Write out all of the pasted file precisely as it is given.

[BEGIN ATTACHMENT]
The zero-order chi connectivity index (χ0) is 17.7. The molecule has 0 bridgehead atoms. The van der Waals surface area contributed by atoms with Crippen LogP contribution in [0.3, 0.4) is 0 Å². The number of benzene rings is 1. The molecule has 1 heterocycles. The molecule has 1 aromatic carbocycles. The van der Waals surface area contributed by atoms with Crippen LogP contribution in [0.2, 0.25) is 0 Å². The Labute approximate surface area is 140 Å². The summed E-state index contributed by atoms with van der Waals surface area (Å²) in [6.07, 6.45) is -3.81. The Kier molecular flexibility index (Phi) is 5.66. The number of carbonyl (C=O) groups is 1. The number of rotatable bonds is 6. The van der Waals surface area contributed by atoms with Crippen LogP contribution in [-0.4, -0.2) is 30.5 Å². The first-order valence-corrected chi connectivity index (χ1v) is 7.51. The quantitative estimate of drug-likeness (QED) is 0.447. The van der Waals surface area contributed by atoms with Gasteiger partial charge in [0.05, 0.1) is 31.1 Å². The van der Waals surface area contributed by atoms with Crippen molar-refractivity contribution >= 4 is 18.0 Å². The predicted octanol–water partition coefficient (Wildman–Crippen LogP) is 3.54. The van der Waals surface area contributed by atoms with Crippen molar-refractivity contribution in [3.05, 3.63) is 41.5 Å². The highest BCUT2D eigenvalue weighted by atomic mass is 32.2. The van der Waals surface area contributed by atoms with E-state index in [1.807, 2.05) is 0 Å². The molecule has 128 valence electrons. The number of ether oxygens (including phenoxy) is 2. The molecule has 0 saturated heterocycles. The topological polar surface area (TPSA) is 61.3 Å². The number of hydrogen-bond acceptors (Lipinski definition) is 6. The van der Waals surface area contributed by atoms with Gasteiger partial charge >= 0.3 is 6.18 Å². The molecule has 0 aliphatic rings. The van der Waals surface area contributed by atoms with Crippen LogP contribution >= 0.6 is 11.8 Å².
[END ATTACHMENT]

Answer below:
The zero-order chi connectivity index (χ0) is 17.7. The molecule has 0 bridgehead atoms. The van der Waals surface area contributed by atoms with Crippen LogP contribution in [0.3, 0.4) is 0 Å². The number of benzene rings is 1. The molecule has 1 heterocycles. The molecule has 1 aromatic carbocycles. The van der Waals surface area contributed by atoms with Crippen LogP contribution in [0.2, 0.25) is 0 Å². The Labute approximate surface area is 140 Å². The summed E-state index contributed by atoms with van der Waals surface area (Å²) in [6.07, 6.45) is -3.81. The Kier molecular flexibility index (Phi) is 5.66. The number of carbonyl (C=O) groups is 1. The number of rotatable bonds is 6. The van der Waals surface area contributed by atoms with Crippen LogP contribution in [-0.4, -0.2) is 30.5 Å². The first-order valence-corrected chi connectivity index (χ1v) is 7.51. The quantitative estimate of drug-likeness (QED) is 0.447. The van der Waals surface area contributed by atoms with Gasteiger partial charge in [0.05, 0.1) is 31.1 Å². The van der Waals surface area contributed by atoms with Crippen molar-refractivity contribution >= 4 is 18.0 Å². The predicted octanol–water partition coefficient (Wildman–Crippen LogP) is 3.54. The van der Waals surface area contributed by atoms with Crippen molar-refractivity contribution in [3.05, 3.63) is 41.5 Å². The highest BCUT2D eigenvalue weighted by atomic mass is 32.2. The van der Waals surface area contributed by atoms with E-state index in [1.807, 2.05) is 0 Å². The molecule has 128 valence electrons. The number of ether oxygens (including phenoxy) is 2. The molecule has 0 saturated heterocycles. The topological polar surface area (TPSA) is 61.3 Å². The number of hydrogen-bond acceptors (Lipinski definition) is 6. The van der Waals surface area contributed by atoms with Gasteiger partial charge >= 0.3 is 6.18 Å². The molecule has 0 aliphatic rings. The van der Waals surface area contributed by atoms with Crippen LogP contribution >= 0.6 is 11.8 Å².